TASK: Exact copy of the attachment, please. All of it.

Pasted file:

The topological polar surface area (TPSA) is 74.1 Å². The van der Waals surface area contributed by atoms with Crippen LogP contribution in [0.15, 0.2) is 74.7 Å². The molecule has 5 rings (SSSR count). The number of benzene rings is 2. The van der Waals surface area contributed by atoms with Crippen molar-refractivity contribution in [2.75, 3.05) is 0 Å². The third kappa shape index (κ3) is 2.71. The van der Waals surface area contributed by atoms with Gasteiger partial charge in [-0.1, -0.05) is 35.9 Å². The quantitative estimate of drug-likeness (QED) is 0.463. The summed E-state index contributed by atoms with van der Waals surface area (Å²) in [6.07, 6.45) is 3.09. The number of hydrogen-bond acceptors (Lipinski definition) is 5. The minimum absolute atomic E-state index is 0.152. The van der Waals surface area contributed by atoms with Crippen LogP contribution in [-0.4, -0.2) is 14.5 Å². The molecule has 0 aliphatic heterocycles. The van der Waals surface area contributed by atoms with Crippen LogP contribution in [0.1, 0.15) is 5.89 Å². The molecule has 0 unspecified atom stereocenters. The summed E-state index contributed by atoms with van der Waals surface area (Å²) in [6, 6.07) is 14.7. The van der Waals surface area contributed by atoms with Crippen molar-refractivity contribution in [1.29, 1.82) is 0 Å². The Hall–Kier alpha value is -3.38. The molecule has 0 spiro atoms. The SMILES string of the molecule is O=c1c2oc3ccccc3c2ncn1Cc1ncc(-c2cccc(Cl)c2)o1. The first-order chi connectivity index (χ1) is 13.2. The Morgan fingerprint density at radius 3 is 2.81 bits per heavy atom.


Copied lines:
The topological polar surface area (TPSA) is 74.1 Å². The van der Waals surface area contributed by atoms with Crippen LogP contribution in [0.15, 0.2) is 74.7 Å². The molecule has 5 rings (SSSR count). The number of benzene rings is 2. The van der Waals surface area contributed by atoms with Crippen molar-refractivity contribution in [2.75, 3.05) is 0 Å². The third kappa shape index (κ3) is 2.71. The van der Waals surface area contributed by atoms with Gasteiger partial charge in [-0.1, -0.05) is 35.9 Å². The quantitative estimate of drug-likeness (QED) is 0.463. The summed E-state index contributed by atoms with van der Waals surface area (Å²) in [6.07, 6.45) is 3.09. The number of hydrogen-bond acceptors (Lipinski definition) is 5. The minimum absolute atomic E-state index is 0.152. The van der Waals surface area contributed by atoms with Crippen LogP contribution in [-0.4, -0.2) is 14.5 Å². The molecule has 0 aliphatic heterocycles. The van der Waals surface area contributed by atoms with Crippen LogP contribution in [0.1, 0.15) is 5.89 Å². The molecule has 0 unspecified atom stereocenters. The summed E-state index contributed by atoms with van der Waals surface area (Å²) in [6, 6.07) is 14.7. The van der Waals surface area contributed by atoms with Crippen molar-refractivity contribution in [1.29, 1.82) is 0 Å². The Hall–Kier alpha value is -3.38. The molecule has 0 spiro atoms. The SMILES string of the molecule is O=c1c2oc3ccccc3c2ncn1Cc1ncc(-c2cccc(Cl)c2)o1. The first-order chi connectivity index (χ1) is 13.2. The Morgan fingerprint density at radius 3 is 2.81 bits per heavy atom.